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Turkey frees one of Germans arrested 'for political reasons'

German Chancellor Angela Merkel has called for Turkey's membership talks with the EU to be ended over the increasing repression
Amnesty International and "Reporters without Borders" activists pose with portraits of Turkish journalists detained in Turkey and banners in front of the Turkish embassy in Berlin (AFP)

One of two German nationals arrested last week by Turkey for "political reasons" has been released, Berlin said on Monday, as tensions intensified between the two NATO allies.

"The lawyer of one of the affected people told us that he has now been freed, without restrictions," said a German foreign ministry spokesman, adding that the ministry was still seeking independent confirmation of the release.

The arrest of the two individuals, whose identities have not been disclosed, was announced on Friday by Berlin with great consternation.

Foreign ministry officials said the German nationals were detained on Thursday for "political reasons".

The arrests came at a time when ties were already at rock bottom between the two countries which share longstanding historical links.

Ankara had been smarting over Germany's criticism of its rights record following a failed coup in July 2016 that prompted a massive crackdown in Turkey.

The escalating tensions have split the Turkish community in Europe's top economy, the largest Turkish diaspora abroad, which is a legacy of Germany's "guest worker" programme of the 1960s and 70s.

German Chancellor Angela Merkel said on Sunday that she would ask the European Union to call off membership talks with Turkey.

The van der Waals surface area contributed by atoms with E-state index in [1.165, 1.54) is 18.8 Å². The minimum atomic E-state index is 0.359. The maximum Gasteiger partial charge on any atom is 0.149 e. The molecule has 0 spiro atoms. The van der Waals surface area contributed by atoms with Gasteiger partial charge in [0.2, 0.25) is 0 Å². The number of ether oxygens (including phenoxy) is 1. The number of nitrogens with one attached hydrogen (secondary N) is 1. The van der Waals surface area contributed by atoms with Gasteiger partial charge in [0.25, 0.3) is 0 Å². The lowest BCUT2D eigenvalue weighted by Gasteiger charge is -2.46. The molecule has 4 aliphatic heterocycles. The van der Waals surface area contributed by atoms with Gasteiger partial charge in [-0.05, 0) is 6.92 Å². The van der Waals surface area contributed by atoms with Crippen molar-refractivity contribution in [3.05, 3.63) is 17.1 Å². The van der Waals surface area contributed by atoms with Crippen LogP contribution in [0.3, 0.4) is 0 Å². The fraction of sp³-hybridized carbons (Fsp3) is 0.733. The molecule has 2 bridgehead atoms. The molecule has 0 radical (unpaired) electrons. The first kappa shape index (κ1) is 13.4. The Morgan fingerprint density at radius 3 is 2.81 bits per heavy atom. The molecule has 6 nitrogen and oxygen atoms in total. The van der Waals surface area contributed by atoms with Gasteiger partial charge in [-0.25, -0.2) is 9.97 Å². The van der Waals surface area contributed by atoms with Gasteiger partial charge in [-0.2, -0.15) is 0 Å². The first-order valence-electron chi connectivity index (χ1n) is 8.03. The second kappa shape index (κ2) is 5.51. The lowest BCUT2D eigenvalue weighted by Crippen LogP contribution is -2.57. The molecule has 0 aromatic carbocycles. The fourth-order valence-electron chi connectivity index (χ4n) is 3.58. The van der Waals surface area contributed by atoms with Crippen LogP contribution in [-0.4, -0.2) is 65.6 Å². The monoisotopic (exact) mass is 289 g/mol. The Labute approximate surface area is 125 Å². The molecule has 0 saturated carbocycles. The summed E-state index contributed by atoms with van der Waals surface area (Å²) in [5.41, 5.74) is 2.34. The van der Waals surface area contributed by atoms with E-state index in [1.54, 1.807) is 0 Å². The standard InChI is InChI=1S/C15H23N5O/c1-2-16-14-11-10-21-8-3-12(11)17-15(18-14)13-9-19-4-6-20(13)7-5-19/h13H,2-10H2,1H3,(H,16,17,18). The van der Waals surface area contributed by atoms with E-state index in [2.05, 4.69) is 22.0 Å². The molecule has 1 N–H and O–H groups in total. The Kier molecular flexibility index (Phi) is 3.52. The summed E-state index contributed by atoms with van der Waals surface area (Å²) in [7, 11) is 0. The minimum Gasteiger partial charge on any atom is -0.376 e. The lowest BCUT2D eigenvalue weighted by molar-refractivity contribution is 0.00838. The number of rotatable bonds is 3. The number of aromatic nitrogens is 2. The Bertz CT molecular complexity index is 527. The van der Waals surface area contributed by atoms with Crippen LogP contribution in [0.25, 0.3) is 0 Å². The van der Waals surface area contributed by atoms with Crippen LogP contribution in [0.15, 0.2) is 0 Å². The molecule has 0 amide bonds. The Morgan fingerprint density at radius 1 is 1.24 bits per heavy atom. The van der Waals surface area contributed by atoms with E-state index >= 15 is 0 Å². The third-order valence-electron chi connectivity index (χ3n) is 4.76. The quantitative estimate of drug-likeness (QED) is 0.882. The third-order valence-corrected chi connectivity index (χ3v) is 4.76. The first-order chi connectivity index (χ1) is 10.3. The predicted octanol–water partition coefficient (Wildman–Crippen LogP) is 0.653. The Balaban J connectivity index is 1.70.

"I don't see them ever joining and I had never believed that it would happen," she said during a televised debate with Martin Schulz, her Social Democratic rival in elections later this month.

She added that she would speak with her EU counterparts to see if "we can end these membership talks".

There was no immediate reaction from Turkey, which is in the midst of a national religious holiday.

The plunge in relations began after Berlin sharply criticised Ankara over the crackdown that followed last year's failed coup attempt.

The arrest of several German nationals, including the Turkish-German journalist Deniz Yucel, the Istanbul correspondent for the Die Welt newspaper, further frayed ties.

Yucel has now spent 200 days in custody ahead of a trial on terror charges.

German journalist Mesale Tolu has been held on similar charges since May, while human rights activist Peter Steudtner was arrested in a July raid.